AG2 was Preferentially Expanded in Monocots, with Evidence of Positive Selection
Like in AG1, moss and spikemoss SUTs were basal to angiosperm SUTs in the AG2 tree (Figure 4A). Two tandem copies of Amborella SUTs were basal to monocot and eudicot SUTs that formed two separate branches. The monocot- and eudicot-specific clustering is notably different from the separation of Type II (Group 3, monocots and eudicots) and Type IIB (Group 1, monocots only) in previous studies (Sauer, 2007; Braun and Slewinski, 2009; Payyavula et al., 2011; Doidy et al., 2012; Reinders et al., 2012). However, the pattern is consistent with the interpretation that all monocot SUTs within AG2 descended from one MRCA, sister to the eudicot MRCA. Two sub-clades were observed within the monocot branch, each accompanied by SUT members from basal monocots date palm and banana (Figure 4A). The smaller clade includes members that were previously classified as the monocot branch of the Type II/Group 3 (Figure 4A) (Sauer, 2007; Braun and Slewinski, 2009; Payyavula et al., 2011; Reinders et al., 2012). Their inferred evolutionary distance (branch length) was similar to that of the eudicot Type II members, with conserved gene structure that is also shared by the progenitor Amborella and spikemoss SUTs (Figure 3). The larger clade corresponds to the monocot-specific Type IIB (Group I in Sauer, 2007), with much longer branch lengths. Type IIB SUTs exhibit highly variable gene structures, not conserved with Type II (Figure 3). Together, these data suggest that Type IIB arose from Type II early in monocot evolution, before the divergence of Poales (grasses), Arecales (palm) and Zingiberales (banana).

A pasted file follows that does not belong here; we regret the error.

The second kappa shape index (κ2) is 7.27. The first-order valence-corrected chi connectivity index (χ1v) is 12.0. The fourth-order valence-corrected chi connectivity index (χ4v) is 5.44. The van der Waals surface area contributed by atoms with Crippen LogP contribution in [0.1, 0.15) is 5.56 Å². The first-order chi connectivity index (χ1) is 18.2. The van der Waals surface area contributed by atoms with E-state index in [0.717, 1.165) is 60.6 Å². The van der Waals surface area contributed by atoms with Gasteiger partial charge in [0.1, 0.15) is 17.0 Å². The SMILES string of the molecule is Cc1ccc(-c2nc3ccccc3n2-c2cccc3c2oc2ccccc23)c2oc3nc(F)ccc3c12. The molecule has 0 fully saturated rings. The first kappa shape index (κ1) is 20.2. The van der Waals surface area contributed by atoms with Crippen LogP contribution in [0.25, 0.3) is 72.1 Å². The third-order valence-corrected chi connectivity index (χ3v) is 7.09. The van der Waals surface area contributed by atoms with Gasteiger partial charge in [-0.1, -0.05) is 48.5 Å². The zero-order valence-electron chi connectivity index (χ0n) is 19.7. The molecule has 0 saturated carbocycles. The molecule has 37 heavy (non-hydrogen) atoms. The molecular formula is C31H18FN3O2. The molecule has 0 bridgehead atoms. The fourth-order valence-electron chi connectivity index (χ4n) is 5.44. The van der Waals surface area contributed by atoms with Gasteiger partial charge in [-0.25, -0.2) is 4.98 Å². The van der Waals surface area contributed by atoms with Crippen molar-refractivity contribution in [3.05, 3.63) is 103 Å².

Figure 4. Evolution of ancient group AG2 SUTs. (A) Bayesian phylogenetic inference of AG2 SUTs. Physcomitrella and Selaginella members (gray diamonds) are basal to all other angiosperm SUTs. Amborella SUTs (black squares) are sister to modern angiosperm members that form eudicot- and monocot-specific branches, with Aquilegia (black circle) and Phoenix/Musa (black triangles) SUTs at the respective basal positions. Type IIB is derived from the monocot branch of Type II, forming three subclades P1, P2, and P3. The P values from the positive selection (PS) log likelihood ratio test (LRT) are shown for the major Type IIB branches. Posterior probabilities for major nodes are shown. Sequence names are provided in Supplemental Table 1. (B) Ks estimation between members of the expanded Type II/IIB SUTs in rice and maize. Values for maize are means and standard deviations of all gene pairs within each comparison group.